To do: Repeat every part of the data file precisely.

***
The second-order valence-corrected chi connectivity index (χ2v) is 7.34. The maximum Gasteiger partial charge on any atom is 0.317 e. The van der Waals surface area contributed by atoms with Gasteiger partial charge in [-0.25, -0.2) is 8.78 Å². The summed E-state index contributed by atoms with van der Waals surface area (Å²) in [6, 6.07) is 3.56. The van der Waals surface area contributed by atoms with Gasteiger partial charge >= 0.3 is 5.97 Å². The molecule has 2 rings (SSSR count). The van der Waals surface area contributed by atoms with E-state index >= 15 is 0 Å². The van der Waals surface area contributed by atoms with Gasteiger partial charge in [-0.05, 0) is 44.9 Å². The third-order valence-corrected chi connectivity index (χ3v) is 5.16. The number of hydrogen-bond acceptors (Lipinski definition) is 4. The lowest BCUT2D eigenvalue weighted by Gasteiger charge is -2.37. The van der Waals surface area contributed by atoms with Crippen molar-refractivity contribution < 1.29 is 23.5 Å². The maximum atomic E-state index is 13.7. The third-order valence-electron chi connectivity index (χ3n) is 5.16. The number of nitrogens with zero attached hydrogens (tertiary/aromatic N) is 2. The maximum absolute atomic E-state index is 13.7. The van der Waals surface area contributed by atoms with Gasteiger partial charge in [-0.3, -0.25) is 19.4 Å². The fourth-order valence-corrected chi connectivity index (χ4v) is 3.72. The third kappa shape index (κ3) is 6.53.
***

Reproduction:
The second-order valence-corrected chi connectivity index (χ2v) is 7.34. The maximum Gasteiger partial charge on any atom is 0.317 e. The van der Waals surface area contributed by atoms with Gasteiger partial charge in [-0.25, -0.2) is 8.78 Å². The summed E-state index contributed by atoms with van der Waals surface area (Å²) in [6, 6.07) is 3.56. The van der Waals surface area contributed by atoms with Gasteiger partial charge >= 0.3 is 5.97 Å². The molecule has 2 rings (SSSR count). The van der Waals surface area contributed by atoms with E-state index >= 15 is 0 Å². The van der Waals surface area contributed by atoms with Gasteiger partial charge in [-0.05, 0) is 44.9 Å². The third-order valence-corrected chi connectivity index (χ3v) is 5.16. The number of hydrogen-bond acceptors (Lipinski definition) is 4. The lowest BCUT2D eigenvalue weighted by Gasteiger charge is -2.37. The van der Waals surface area contributed by atoms with Crippen molar-refractivity contribution < 1.29 is 23.5 Å². The maximum atomic E-state index is 13.7. The third-order valence-electron chi connectivity index (χ3n) is 5.16. The number of nitrogens with zero attached hydrogens (tertiary/aromatic N) is 2. The maximum absolute atomic E-state index is 13.7. The van der Waals surface area contributed by atoms with Gasteiger partial charge in [-0.3, -0.25) is 19.4 Å². The fourth-order valence-corrected chi connectivity index (χ4v) is 3.72. The third kappa shape index (κ3) is 6.53.